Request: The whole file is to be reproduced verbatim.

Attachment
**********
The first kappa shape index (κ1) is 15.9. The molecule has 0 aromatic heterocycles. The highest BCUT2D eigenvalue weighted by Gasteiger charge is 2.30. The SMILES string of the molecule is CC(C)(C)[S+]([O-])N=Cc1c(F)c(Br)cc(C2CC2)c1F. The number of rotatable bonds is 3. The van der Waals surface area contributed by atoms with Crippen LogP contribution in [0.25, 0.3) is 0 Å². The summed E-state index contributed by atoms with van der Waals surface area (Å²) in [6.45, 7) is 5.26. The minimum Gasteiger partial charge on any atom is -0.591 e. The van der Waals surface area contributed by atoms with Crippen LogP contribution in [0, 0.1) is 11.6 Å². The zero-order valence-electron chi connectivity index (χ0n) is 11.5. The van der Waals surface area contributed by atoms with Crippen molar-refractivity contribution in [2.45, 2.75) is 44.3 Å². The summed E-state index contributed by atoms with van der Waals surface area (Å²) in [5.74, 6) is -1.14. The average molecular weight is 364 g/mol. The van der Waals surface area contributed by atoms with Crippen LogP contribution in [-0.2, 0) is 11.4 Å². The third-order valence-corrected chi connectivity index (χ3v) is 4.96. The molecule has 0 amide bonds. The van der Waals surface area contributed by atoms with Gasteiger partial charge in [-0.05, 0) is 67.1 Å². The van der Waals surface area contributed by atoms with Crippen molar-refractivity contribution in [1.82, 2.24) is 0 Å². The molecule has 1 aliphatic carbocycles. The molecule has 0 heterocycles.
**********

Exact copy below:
The first kappa shape index (κ1) is 15.9. The molecule has 0 aromatic heterocycles. The highest BCUT2D eigenvalue weighted by Gasteiger charge is 2.30. The SMILES string of the molecule is CC(C)(C)[S+]([O-])N=Cc1c(F)c(Br)cc(C2CC2)c1F. The number of rotatable bonds is 3. The van der Waals surface area contributed by atoms with Crippen LogP contribution in [0.25, 0.3) is 0 Å². The summed E-state index contributed by atoms with van der Waals surface area (Å²) in [6.45, 7) is 5.26. The minimum Gasteiger partial charge on any atom is -0.591 e. The van der Waals surface area contributed by atoms with Crippen LogP contribution in [0, 0.1) is 11.6 Å². The zero-order valence-electron chi connectivity index (χ0n) is 11.5. The van der Waals surface area contributed by atoms with Crippen molar-refractivity contribution in [2.45, 2.75) is 44.3 Å². The summed E-state index contributed by atoms with van der Waals surface area (Å²) in [5.74, 6) is -1.14. The average molecular weight is 364 g/mol. The van der Waals surface area contributed by atoms with Crippen LogP contribution in [-0.2, 0) is 11.4 Å². The third-order valence-corrected chi connectivity index (χ3v) is 4.96. The molecule has 0 amide bonds. The van der Waals surface area contributed by atoms with Gasteiger partial charge in [-0.05, 0) is 67.1 Å². The van der Waals surface area contributed by atoms with Crippen molar-refractivity contribution in [1.82, 2.24) is 0 Å². The molecule has 1 aliphatic carbocycles. The molecule has 0 heterocycles.